Counting can be challenging for clonal plants; here usually proxies such as cover or presence in sub-plots are used and they serve as relative measures of abundance (e.g. for comparing climate-manipulation treatments, see also protocol 2.1.1 Aboveground plant biomass).
Measuring vital rates
The vital rates of survival, growth, and fecundity are highly variable in time and require repeated observations of plant populations in the field. They can be assessed from the same study plots used for abundance estimation by linking the state of the population in sampling event t+1 to that of the previous sampling event t. Please note that other variables such as seed viability and germinability also contribute to plant demography. However, these variables do not require a repeated observation of plant populations in the field; see protocol 4.2 Seed viability, germinability and dormancy for their respective sampling protocols.
The gold standard for measuring survival requires marking individuals and monitoring their fate over time. Survival is then measured by re-finding a living individual recorded at the previous sampling event. For very dense populations, monitoring all individuals within the study plots might be too time-consuming, and a subsample of individuals may be monitored per plot. Note that the total population size in all replicate plots of a population (i.e. experimental treatment, gradient level) should still reach the recommended minimum number of individuals (see above).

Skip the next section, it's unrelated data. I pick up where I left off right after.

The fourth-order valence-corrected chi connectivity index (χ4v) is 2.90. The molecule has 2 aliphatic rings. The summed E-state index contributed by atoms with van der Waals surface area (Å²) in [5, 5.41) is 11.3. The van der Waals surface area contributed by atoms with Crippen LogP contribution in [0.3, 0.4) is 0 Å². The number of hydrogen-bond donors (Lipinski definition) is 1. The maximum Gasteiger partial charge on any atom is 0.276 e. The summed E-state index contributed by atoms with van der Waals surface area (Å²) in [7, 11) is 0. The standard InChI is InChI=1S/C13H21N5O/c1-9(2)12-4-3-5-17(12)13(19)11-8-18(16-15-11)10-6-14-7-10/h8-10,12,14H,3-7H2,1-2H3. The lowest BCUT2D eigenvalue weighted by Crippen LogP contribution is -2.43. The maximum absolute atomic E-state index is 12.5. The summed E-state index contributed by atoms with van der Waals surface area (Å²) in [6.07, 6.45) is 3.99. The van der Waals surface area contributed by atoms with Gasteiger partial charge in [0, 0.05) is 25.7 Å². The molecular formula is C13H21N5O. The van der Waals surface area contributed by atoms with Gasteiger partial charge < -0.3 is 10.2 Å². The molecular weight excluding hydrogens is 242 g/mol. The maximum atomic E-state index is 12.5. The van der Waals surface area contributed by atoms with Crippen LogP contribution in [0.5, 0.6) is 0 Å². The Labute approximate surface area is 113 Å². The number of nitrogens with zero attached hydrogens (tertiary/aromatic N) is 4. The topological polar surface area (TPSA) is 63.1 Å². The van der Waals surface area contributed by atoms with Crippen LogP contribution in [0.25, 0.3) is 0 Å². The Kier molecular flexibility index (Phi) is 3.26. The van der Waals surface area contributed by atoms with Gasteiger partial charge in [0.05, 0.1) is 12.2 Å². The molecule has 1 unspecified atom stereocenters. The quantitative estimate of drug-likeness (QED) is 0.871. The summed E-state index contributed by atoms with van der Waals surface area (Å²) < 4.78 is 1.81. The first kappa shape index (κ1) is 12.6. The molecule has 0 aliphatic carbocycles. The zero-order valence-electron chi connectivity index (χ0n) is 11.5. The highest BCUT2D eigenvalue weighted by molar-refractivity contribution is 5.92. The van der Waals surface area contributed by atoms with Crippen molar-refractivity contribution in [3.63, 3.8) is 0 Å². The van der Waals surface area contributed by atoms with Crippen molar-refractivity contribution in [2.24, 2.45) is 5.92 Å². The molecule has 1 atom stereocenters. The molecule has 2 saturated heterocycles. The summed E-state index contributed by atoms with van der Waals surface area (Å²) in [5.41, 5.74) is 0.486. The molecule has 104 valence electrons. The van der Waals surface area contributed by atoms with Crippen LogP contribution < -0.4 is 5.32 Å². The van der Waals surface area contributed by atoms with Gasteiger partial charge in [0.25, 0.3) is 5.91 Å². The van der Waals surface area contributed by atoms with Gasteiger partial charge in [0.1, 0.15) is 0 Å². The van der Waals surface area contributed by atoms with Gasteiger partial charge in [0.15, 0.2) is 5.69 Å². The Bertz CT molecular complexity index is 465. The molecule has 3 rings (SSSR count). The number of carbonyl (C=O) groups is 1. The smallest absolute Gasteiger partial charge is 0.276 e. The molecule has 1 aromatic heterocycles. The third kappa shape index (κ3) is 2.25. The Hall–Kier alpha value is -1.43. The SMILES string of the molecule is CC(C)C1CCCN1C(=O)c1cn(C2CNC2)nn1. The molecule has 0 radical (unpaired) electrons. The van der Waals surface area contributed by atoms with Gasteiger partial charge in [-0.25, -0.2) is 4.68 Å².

Keeping track of each individual plant’s identity is critical (Gibson, 2015). This can either be ensured by tags or marks placed next to the individual plant (options 1–5 in Table 4.3.1), or by tagging or marking the individuals themselves (options 6–12 in Table 4.3.1, where we also give the main advantages and disadvantages of the alternative methods). Practical details can be derived from an illustration of recommended options (Figure 4.3.1). Another option that could also be combined with physical marks is to record individual plants using repeat photography. This approach is particularly valuable for plants with a well-defined canopy, such as perennial bunchgrasses (Zimmermann et al., 2015). It could also be used for tree populations, where aerial photography is preferable. In general, it is advisable to note each individual’s position by measuring co-ordinates within the study plots (Gibson, 2015). This information can be used to create population maps for the study plots: another useful way for monitoring individuals.
The bronze standard for survival is performing a census of the established study plots during repeated sampling events: a survival rate is then calculated per plot. This census approach is easier and less time-consuming than monitoring individuals’ fates: however it does not allow the monitoring of individual performance.
Growth is estimated as the change in “developmental state” of surviving individuals from one sampling event to the next. The developmental state is described by a state variable, such as measures of stage, age, or size, which depends on the species’ life-form and cycle. As plant species often lack the well-defined stages found in animals (but see Jongejans & de Kroon, 2005) and age is hard to assess, tracking an individual plant’s size is the gold standard for estimating growth. For herbaceous species and small woody species (e.g. bilberry – Vaccinium myrtillus), plant size can be estimated via a direct measure of a single trait such as plant height, or the tuft area of bunchgrasses (Zimmermann et al., 2015), or rosette area (Jongejans et al., 2011). However, plant size can also be estimated as aboveground biomass (dry mass), based on several measured plant traits (Wardle et al., 2014; Seldal et al., 2017).